His writing is beautiful, slow and deliberate, nice pedantic words I don’t know and have to look up in the dictionary. You can tell he’s a big grump, a misogynist, a classist bigot, a darling romantic, an empathic and sympathetic observer of natural life.

At the same time I was exclaiming over how much dog ownership has changed since Tulip graced Ackerley’s life (he had her for 16 ½ years starting sometime in the 1940s; the book was first published in 1956), it was gradually dawning on me that all the gorgeous observation and loving detail he pours into this description of Tulip is gorgeous observation and loving detail he could not, at the time (at least not publicly) pour into descriptions of his gay life and love.

Everything about Tulip is beautiful to him: the second chapter (they’re really more like essays), “Liquids and Solids” is all about Tulips bodily functions, and makes surprisingly entertaining and interesting reading (this was, of course, long before pooper scoopers), especially the scene where’s he’s trying to get Tulip to go before they get on a train, and says encouragingly, “Come on, Tulip, be a sport. Shitsy-witsy, you know.”

The third chapter, “Trail and Error”, begins, “Soon after Tulip came into my possession, I set about finding a husband for her. She had had a lonely and frustrated life hitherto; now she should have a full one.” Later in the chapter, he goes on to a seriously sensual description of Tulip coming into heat, which he finds completely enchanting: “That small dark bud, her vulva, became gradually swollen and more noticeable amid the light gray fur of her thighs as she walked ahead of me, and sometimes it would set up, I supposed, a tickle or a trickle or some other sensation, for she would suddenly squat down in the road and fall to licking it. At such moments I could see how much larger it had grown and the pretty pink of its lining. Then there were spots of blood on her silvery shins. She did not bleed much, nor did she smell; I should not have minded either. I was very touched by the mysterious process at work within her and felt very sweet towards her.”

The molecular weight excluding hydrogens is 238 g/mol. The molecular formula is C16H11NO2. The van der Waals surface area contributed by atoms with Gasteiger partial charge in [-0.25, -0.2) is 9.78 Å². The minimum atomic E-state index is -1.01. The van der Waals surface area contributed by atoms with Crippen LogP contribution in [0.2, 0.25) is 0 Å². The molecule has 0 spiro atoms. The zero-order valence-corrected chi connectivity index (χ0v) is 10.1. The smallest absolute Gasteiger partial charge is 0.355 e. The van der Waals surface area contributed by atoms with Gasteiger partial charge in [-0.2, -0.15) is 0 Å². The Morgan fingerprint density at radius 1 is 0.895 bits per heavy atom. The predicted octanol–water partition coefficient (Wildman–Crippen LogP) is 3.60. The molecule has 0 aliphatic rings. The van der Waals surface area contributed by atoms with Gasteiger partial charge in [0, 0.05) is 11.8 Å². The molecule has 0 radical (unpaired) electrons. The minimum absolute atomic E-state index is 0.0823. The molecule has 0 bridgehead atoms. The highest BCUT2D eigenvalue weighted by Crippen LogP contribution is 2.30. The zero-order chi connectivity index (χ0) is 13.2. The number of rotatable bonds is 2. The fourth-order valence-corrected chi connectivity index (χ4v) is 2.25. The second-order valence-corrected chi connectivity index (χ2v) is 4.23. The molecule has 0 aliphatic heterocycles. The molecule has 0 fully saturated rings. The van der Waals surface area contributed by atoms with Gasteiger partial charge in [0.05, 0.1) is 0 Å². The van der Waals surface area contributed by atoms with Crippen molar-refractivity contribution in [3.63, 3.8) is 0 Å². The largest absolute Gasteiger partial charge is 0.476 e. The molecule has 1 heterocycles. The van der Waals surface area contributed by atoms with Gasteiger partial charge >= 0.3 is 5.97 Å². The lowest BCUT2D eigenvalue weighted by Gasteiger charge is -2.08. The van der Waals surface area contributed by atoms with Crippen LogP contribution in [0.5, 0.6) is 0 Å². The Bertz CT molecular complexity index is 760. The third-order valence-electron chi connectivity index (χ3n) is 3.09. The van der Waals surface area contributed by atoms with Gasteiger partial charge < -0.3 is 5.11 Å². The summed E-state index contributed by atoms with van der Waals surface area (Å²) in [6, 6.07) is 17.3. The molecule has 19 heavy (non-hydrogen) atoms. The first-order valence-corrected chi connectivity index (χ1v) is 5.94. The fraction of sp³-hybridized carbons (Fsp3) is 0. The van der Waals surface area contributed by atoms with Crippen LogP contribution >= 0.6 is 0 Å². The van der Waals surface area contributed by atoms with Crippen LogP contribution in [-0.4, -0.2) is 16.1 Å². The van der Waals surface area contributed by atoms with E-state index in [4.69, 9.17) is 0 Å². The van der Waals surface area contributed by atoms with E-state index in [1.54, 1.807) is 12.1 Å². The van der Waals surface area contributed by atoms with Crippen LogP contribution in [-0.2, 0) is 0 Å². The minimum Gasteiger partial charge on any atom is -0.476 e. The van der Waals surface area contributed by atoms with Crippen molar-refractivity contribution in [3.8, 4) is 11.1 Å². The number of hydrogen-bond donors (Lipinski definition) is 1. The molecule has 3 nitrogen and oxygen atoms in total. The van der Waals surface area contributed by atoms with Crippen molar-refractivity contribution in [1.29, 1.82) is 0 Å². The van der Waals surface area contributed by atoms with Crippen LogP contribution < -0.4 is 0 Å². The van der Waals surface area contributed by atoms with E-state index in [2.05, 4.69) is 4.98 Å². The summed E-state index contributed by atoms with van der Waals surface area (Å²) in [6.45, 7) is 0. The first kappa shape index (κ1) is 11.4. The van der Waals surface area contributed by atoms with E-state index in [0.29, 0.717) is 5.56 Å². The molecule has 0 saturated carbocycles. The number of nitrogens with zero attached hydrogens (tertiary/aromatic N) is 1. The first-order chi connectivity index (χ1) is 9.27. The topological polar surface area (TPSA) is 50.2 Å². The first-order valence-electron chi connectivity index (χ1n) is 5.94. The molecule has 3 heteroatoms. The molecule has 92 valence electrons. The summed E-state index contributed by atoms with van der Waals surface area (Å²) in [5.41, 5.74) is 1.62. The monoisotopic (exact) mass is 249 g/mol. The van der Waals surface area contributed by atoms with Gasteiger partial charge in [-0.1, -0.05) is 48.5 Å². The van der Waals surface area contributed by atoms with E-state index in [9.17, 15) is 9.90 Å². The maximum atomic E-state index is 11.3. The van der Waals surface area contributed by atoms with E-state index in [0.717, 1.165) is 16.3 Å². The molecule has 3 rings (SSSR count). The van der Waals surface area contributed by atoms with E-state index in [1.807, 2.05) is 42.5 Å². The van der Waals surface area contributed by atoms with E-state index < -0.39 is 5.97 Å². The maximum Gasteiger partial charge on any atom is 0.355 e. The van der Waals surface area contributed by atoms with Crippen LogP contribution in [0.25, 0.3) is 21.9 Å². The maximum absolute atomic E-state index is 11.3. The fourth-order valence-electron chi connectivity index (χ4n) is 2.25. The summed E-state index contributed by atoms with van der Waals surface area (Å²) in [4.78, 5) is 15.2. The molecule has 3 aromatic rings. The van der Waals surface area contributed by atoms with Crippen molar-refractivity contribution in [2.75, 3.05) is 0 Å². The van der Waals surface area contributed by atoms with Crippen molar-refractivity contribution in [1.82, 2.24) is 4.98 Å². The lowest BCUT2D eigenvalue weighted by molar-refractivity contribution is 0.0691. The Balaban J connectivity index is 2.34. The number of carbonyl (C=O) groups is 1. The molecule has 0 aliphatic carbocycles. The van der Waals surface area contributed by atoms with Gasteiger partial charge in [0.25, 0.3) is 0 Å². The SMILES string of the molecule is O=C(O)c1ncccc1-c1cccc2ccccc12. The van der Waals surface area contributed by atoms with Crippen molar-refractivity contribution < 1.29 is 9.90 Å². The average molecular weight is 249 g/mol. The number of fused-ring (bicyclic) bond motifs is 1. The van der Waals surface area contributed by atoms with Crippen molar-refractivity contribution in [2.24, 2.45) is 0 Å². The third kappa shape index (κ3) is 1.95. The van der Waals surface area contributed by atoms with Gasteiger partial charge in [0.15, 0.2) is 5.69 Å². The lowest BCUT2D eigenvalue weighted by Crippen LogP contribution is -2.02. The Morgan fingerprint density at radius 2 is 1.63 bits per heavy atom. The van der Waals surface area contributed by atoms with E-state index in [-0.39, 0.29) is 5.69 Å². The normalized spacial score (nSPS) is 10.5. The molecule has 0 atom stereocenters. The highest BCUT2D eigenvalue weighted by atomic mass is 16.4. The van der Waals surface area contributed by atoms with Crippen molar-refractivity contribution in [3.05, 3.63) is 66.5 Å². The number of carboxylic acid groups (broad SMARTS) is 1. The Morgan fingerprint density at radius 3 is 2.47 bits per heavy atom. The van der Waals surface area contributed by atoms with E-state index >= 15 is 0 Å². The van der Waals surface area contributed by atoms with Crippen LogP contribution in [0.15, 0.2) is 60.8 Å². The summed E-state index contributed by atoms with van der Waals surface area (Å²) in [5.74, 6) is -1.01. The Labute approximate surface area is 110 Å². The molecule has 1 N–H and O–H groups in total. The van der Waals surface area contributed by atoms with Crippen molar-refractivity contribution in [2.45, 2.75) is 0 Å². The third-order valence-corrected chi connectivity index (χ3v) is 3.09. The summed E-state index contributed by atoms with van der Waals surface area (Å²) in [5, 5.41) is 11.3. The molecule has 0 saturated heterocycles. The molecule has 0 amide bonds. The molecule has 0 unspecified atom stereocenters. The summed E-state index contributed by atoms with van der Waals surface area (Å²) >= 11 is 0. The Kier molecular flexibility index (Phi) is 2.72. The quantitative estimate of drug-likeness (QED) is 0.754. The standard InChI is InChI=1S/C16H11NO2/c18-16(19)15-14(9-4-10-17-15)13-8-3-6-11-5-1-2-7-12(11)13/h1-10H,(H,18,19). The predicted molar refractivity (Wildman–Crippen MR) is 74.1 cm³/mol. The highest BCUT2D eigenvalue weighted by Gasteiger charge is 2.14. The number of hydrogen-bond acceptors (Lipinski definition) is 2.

How loving and supportive he is of his pet’s sexuality – a sexuality that is, without any doubt, natural and a part of natural life. His own sexuality? The sexualities of his friends and lovers? Near the end of the book, he details how he attempts to get Tulip through her heats as painlessly as possible by letting her run wild after rabbits in a nearby wilderness area, saying several times that he is able to give her everything she wants, but not what she needs (he does not want her mated again, as it was incredibly distressing trying to find good homes for the pups the one time she did mate and get pregnant).